Pulga is a heaven in the Himalayas that has the power to transcend you into a whole different world where there is nothing but solace and eternal beauty. Seated inside a dimly lit eatery in a remote village of Himachal Pradesh and gorging on falafel and shakshuka, traditional Israeli dishes can be the most relaxing escape from the scorching heat of the city. And Pulga offers it all just after a 24-hour bus ride from the national capital followed by a 40-minute hike.
Surrounded by snow-capped peaks, this tiny hamlet in Kullu district nestles in the lap of the Parvati Valley. The cool climate, the warmth of the locals and plentiful availability of hashish (cannabis resin) draw plenty of Israelis to the region, where they stay for extended periods.
The village, where electricity is a luxury, is an abode of raw beauty. Untouched by the outside world, it has kept its local charm alive owing to its distance from commercialization. The tiny wooden huts surrounded by tall pine and spruce trees further enhance the appeal of the place.
The valley resonates to rapturous "music": the river Beas gushing down the white rocks, the cool wind blowing from the snow-peaked mountains cutting through the hilly edges, and the call of the cuckoos -- what more would one need to connect with nature!
Though the hypnotic beauty of the place might compel you to linger, it wouldn't be a bad idea to visit some nearby villages like Kalga, Tulga, and Tosh.
The serenity and tranquility that Pulga offers, attracts backpackers from not just India but from abroad as well, especially those from Israel who come here to unwind after completing their compulsory military service. And their constant presence in the region has led to the emergence of many cafes serving Israeli food which are run by Indians.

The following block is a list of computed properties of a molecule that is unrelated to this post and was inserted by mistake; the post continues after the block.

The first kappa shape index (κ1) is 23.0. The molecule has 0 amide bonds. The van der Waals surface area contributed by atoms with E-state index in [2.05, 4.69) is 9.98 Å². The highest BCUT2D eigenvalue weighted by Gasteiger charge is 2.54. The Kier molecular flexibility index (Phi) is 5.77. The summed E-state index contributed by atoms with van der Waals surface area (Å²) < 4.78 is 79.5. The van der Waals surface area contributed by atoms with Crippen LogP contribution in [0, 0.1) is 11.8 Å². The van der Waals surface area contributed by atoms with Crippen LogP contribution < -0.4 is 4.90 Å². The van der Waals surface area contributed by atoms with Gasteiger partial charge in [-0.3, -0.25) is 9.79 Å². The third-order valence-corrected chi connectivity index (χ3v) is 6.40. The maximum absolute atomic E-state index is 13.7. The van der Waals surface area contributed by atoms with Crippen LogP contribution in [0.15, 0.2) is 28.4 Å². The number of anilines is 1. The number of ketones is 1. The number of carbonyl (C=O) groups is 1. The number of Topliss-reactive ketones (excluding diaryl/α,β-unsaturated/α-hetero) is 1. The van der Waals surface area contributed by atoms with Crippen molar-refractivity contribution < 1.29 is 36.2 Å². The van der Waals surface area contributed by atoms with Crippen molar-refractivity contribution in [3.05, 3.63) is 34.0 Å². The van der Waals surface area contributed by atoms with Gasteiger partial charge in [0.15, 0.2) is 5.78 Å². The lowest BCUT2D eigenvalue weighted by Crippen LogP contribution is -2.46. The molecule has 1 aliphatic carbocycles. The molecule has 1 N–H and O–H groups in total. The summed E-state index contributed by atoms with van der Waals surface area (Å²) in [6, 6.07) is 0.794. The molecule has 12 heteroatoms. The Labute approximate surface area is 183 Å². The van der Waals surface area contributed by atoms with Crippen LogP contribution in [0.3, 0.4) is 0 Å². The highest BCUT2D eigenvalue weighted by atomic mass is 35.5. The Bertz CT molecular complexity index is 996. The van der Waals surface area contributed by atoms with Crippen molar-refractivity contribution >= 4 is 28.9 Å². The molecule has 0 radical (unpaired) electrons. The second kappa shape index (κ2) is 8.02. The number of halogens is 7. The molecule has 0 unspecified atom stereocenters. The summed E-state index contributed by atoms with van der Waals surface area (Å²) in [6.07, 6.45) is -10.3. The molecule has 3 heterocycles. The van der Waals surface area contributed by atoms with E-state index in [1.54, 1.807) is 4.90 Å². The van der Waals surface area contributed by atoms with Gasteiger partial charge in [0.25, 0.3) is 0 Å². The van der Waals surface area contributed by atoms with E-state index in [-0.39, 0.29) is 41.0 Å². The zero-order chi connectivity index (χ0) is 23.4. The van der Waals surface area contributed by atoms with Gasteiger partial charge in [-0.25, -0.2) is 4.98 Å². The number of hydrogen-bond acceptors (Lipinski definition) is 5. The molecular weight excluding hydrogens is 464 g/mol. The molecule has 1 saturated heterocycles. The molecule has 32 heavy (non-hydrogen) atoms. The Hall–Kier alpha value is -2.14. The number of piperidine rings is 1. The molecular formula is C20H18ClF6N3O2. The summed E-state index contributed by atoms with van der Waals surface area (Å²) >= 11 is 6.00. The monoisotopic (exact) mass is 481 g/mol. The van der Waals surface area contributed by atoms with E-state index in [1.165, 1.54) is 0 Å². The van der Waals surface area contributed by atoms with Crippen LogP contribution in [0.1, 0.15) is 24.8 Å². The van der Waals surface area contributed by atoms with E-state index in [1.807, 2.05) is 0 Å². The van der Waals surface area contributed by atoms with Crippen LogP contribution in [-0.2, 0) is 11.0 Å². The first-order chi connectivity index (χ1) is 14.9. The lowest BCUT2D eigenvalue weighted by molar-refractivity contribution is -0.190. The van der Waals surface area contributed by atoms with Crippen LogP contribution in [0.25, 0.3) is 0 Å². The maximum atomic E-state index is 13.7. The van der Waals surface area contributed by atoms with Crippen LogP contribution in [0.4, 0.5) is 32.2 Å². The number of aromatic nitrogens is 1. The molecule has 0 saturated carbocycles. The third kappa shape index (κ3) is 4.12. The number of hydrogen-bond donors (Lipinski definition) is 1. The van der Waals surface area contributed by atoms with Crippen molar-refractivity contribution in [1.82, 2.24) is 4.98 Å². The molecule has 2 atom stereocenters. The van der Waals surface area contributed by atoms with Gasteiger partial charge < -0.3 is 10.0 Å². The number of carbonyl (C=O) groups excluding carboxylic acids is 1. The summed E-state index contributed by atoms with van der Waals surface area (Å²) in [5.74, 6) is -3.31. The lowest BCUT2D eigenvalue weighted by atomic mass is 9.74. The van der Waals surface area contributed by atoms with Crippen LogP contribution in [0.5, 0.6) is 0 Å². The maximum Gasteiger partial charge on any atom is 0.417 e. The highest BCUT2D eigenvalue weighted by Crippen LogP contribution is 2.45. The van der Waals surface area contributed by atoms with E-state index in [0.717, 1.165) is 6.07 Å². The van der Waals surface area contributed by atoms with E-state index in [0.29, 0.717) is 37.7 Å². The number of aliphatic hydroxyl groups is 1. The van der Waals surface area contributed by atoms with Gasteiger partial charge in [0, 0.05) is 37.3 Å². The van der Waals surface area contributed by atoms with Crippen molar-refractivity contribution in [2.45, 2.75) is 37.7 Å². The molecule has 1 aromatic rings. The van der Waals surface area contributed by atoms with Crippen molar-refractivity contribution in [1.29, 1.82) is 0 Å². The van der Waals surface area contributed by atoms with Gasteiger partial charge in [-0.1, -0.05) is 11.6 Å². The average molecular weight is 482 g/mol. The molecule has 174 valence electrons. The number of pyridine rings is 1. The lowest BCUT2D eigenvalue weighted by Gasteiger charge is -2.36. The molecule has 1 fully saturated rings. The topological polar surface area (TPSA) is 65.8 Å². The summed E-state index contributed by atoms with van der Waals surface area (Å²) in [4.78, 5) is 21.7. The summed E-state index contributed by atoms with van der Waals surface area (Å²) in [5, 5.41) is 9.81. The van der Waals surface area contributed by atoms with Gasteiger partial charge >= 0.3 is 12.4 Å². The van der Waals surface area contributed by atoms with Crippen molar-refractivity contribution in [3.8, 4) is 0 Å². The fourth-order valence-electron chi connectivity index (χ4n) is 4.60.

Take Jagdish Parmar. Hailing from Rajasthan, he was in class 9 (aged 14) when he first visited the village. He was so fascinated by its beauty that he kept returning. Over the years, he developed such an attachment to Pulga that he dropped anchor in the village.
Popularly known as 'Jacky', he runs his own 'Jacky's Kitchen' which serves some of the finest Israeli cuisines. But how did he learn to prepare dishes like falafel and shakshuka?
"I settled here in 2004. Prior to that, I was running a restaurant in Pushkar (Rajasthan). I met a lady from Israel back there, fell in love and came to Pulga along with her. She taught me how to make such dishes. I realized that the village is a popular hub for the Israelis and thought why not serve them their food. That's how 'Jacky's Kitchen' started off," said the 33-year-old.
And not just food, Jacky is now fluent in Hebrew; he started learning the language from the travelers who kept coming to his eatery.
"Not all of the Israelis are good at communicating in English. And even I am not an expert of the language. So instead of learning English, I decided to learn Hebrew from the travelers. Now, most of the travelers prefer coming here because I can communicate with them. I even make dishes which are not on the menu but as guided by visitors," he beamed.
Dipu, born in the same village, runs 'Boom Shankar' which is another favorite spot among the travelers.
"I am not much educated and haven't seen much beyond Himachal, but it feels good when travelers from other countries come here and stay for longer periods, make Pulga their home," he stated who started the food joint some 10 years ago.
His father ran a tea-stall in the village. Over time, they shaped it into a small food joint serving snacks. Dipu remembers that Pulga would earlier be the hub of European travelers, especially from Spain and Italy and opening a café was an idea suggested to him by the visitors.
"We used to earlier serve more of Spanish or Italian dishes but now Israelis are more here; so we too have learned to prepare their food. But our specialty is still pasta which is even liked by them," Dipu grinned.
Though there is a so-called hippie culture that rules the village, the local residents say it doesn't go against their traditions.
"Pulga's economy is largely dependent on these travelers. We do not have much scope for farming so we rather want more visitors here," Dipu explained.
(With IANS inputs)